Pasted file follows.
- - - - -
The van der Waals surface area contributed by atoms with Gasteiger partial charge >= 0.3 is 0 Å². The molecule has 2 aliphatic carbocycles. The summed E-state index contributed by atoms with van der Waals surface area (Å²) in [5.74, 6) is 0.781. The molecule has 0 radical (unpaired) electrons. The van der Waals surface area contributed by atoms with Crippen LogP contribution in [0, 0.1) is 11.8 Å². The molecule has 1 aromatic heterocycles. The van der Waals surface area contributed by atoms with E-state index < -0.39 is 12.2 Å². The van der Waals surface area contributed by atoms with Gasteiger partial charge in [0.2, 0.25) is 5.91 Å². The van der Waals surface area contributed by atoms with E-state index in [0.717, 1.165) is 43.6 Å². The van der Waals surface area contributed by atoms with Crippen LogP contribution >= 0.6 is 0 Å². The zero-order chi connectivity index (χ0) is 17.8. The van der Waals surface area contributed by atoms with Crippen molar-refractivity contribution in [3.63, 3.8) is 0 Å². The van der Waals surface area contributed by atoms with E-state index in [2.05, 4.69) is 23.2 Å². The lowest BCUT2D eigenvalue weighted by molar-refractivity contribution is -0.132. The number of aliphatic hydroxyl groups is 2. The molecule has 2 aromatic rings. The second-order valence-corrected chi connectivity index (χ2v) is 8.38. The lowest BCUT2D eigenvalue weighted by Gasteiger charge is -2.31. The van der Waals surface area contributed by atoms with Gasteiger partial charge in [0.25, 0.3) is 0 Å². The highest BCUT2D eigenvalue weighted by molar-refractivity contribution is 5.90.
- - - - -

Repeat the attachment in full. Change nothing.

The van der Waals surface area contributed by atoms with Gasteiger partial charge >= 0.3 is 0 Å². The molecule has 2 aliphatic carbocycles. The summed E-state index contributed by atoms with van der Waals surface area (Å²) in [5.74, 6) is 0.781. The molecule has 0 radical (unpaired) electrons. The van der Waals surface area contributed by atoms with Crippen LogP contribution in [0, 0.1) is 11.8 Å². The molecule has 1 aromatic heterocycles. The van der Waals surface area contributed by atoms with E-state index < -0.39 is 12.2 Å². The van der Waals surface area contributed by atoms with Gasteiger partial charge in [0.2, 0.25) is 5.91 Å². The van der Waals surface area contributed by atoms with E-state index in [0.717, 1.165) is 43.6 Å². The van der Waals surface area contributed by atoms with Crippen LogP contribution >= 0.6 is 0 Å². The zero-order chi connectivity index (χ0) is 17.8. The van der Waals surface area contributed by atoms with Crippen molar-refractivity contribution in [3.63, 3.8) is 0 Å². The van der Waals surface area contributed by atoms with E-state index in [2.05, 4.69) is 23.2 Å². The lowest BCUT2D eigenvalue weighted by molar-refractivity contribution is -0.132. The number of aliphatic hydroxyl groups is 2. The molecule has 2 aromatic rings. The second-order valence-corrected chi connectivity index (χ2v) is 8.38. The lowest BCUT2D eigenvalue weighted by Gasteiger charge is -2.31. The van der Waals surface area contributed by atoms with Gasteiger partial charge in [0.25, 0.3) is 0 Å². The highest BCUT2D eigenvalue weighted by molar-refractivity contribution is 5.90.